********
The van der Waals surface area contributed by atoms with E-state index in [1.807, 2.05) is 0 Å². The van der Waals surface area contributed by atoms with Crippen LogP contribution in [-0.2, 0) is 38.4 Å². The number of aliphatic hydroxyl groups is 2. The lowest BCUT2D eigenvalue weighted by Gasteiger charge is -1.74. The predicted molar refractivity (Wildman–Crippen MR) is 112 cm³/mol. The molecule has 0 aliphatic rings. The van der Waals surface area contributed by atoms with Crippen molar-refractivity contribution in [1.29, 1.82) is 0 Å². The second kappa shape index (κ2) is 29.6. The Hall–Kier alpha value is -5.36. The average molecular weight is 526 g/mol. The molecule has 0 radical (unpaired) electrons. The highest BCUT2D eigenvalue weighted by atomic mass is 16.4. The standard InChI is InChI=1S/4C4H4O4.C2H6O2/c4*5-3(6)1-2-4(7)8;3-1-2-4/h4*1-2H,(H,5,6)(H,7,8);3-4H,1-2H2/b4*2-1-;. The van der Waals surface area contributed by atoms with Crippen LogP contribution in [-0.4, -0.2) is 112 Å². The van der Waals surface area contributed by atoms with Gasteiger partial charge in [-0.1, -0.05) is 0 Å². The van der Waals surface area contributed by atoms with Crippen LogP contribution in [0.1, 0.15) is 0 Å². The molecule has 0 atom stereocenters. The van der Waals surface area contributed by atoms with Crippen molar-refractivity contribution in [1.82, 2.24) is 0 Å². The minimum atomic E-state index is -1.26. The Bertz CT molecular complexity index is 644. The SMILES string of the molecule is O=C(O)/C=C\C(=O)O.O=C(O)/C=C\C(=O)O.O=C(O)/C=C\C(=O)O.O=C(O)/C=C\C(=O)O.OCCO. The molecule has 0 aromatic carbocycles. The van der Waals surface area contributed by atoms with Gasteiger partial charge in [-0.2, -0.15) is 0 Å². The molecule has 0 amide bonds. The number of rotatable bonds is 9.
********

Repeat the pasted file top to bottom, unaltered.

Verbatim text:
The van der Waals surface area contributed by atoms with E-state index in [1.807, 2.05) is 0 Å². The van der Waals surface area contributed by atoms with Crippen LogP contribution in [-0.2, 0) is 38.4 Å². The number of aliphatic hydroxyl groups is 2. The lowest BCUT2D eigenvalue weighted by Gasteiger charge is -1.74. The predicted molar refractivity (Wildman–Crippen MR) is 112 cm³/mol. The molecule has 0 aliphatic rings. The van der Waals surface area contributed by atoms with Crippen molar-refractivity contribution in [1.29, 1.82) is 0 Å². The second kappa shape index (κ2) is 29.6. The Hall–Kier alpha value is -5.36. The average molecular weight is 526 g/mol. The molecule has 0 radical (unpaired) electrons. The highest BCUT2D eigenvalue weighted by atomic mass is 16.4. The standard InChI is InChI=1S/4C4H4O4.C2H6O2/c4*5-3(6)1-2-4(7)8;3-1-2-4/h4*1-2H,(H,5,6)(H,7,8);3-4H,1-2H2/b4*2-1-;. The van der Waals surface area contributed by atoms with Crippen LogP contribution in [-0.4, -0.2) is 112 Å². The van der Waals surface area contributed by atoms with Gasteiger partial charge in [-0.1, -0.05) is 0 Å². The van der Waals surface area contributed by atoms with Crippen LogP contribution in [0.1, 0.15) is 0 Å². The molecule has 0 atom stereocenters. The van der Waals surface area contributed by atoms with Crippen molar-refractivity contribution in [1.82, 2.24) is 0 Å². The minimum atomic E-state index is -1.26. The Bertz CT molecular complexity index is 644. The SMILES string of the molecule is O=C(O)/C=C\C(=O)O.O=C(O)/C=C\C(=O)O.O=C(O)/C=C\C(=O)O.O=C(O)/C=C\C(=O)O.OCCO. The molecule has 0 aromatic carbocycles. The van der Waals surface area contributed by atoms with Gasteiger partial charge in [-0.2, -0.15) is 0 Å². The molecule has 0 amide bonds. The number of rotatable bonds is 9.